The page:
Peter Rhodes on heroic Donald Trump, hunting the Beast and lunch with the Dibley star who hated her own face
DONALD Trump, who missed the Vietnam War owing to bad feet and college deferments, says he would have rushed into Florida's Parkland school to tackle the mass murderer even if he (Trump) had been unarmed. A reader of the San Diego Union-Tribune emails: "Based on his illustrious record, I’m betting that the only way he would have run inside is if the shooter were outside chasing him."
BUT then Trump's claim, like so much of modern politics, depends on a public which has forgotten its history. Over here, Jeremy Corbyn's spin-doctors have created the impression that the only opposition to the Labour leader comes from "the right-wing press." This neatly overlooks the fact that less than two years ago, Corbyn's fellow Labour MPs passed a vote of no confidence in him by 172-40 and, as the BBC put it, "hoped Mr Corbyn would step down voluntarily." That level of hostility does not evaporate quickly. While it may be easy to blame "the right-wing press," how much of the negative news about Corbyn comes from his own colleagues who still see him as the biggest obstacle to Labour winning the next general election?
I HAD lunch with Emma Chambers back in 1995 just as fame found her. It was a BBC season launch in Birmingham. She had attended the same event the year before and no-one spoke to her or even recognised her. And then at the end of 1994 came the Vicar of Dibley and Alice Tinker became the nation's favourite dimwit. "I hate my face," she told me. "I was convinced I didn't look right at auditions . . . sometimes you do wish you're Kate Moss." When she suddenly found herself famous, it scared her. "I began to start having little panic attacks and finding myself hiding behind the Ambrosia tins in Waitrose. People would point and look. One lady came over and asked if I really was as stupid as I was in Dibley. I told her of course I was." Emma Chambers, who has died terribly early at 53, was delightful company and one of the most modest actors I've ever met.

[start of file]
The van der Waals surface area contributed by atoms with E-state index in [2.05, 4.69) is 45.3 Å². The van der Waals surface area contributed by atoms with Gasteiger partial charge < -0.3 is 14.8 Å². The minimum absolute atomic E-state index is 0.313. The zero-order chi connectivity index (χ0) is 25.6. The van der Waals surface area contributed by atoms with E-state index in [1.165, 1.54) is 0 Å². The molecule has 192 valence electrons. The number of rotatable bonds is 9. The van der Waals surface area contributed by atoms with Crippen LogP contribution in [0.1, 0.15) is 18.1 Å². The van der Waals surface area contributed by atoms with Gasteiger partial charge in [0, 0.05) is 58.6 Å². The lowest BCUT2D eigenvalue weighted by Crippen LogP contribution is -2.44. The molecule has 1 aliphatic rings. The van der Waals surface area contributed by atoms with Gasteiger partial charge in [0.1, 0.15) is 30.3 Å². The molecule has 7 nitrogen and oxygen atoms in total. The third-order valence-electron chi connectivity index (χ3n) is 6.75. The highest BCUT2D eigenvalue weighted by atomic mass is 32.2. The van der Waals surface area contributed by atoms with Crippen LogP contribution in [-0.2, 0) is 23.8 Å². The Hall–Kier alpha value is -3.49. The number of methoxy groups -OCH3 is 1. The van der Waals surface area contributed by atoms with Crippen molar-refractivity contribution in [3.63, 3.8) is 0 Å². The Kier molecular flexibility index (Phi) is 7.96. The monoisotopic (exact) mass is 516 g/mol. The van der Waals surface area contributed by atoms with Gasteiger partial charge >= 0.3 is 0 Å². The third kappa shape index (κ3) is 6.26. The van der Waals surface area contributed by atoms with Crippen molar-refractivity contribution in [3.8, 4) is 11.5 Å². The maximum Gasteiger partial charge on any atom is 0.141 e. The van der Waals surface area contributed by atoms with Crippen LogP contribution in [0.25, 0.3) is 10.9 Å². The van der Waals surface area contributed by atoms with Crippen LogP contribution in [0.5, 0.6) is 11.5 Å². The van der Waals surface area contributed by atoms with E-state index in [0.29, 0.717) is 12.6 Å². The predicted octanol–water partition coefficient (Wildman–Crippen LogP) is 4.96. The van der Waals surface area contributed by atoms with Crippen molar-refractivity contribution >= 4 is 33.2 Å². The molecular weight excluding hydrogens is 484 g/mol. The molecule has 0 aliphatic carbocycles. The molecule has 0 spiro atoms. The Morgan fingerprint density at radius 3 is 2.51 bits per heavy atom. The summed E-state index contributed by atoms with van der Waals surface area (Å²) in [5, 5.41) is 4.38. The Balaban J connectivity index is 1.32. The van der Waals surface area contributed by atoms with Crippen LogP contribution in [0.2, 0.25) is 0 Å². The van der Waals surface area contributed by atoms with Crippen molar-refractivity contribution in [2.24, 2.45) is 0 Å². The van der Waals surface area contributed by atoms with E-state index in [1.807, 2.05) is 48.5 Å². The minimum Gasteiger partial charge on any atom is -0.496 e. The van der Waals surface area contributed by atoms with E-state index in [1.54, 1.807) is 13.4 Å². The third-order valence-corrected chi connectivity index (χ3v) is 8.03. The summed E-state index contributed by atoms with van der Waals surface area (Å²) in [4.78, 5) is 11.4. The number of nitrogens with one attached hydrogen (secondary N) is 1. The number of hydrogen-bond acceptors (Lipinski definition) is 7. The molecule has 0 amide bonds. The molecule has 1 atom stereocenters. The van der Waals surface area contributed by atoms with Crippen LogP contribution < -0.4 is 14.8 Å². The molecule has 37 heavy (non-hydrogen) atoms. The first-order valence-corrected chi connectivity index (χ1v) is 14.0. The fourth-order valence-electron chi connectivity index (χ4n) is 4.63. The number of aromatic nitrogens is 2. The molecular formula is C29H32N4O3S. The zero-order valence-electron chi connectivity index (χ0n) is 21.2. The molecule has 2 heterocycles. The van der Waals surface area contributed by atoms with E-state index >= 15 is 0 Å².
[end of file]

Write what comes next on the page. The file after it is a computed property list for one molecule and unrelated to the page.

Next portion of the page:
IT'S about 750 miles from Shetland to Jersey which means you can forecast almost any sort of weather and be confident that somewhere between St Helier and Lerwick will get it. But getting a TV crew to the right place at the right time is another matter. As the Beast from the East menaced Britain, I caught two TV interviews with not a flake of snow to be seen. The first was with a pensioner who said he wasn't worried at all. The second was with a rail passenger who said he wasn't worried either.
THIS shock-horror coverage was accompanied by footage of children walking to a school in East Anglia where - if there had been any snow - there might have been snowdrifts. But there wasn't, and so there weren't. By the time this appears we may all be neck-deep in snow but hunting the Beast in its early stages was like hunting penguins in Morocco.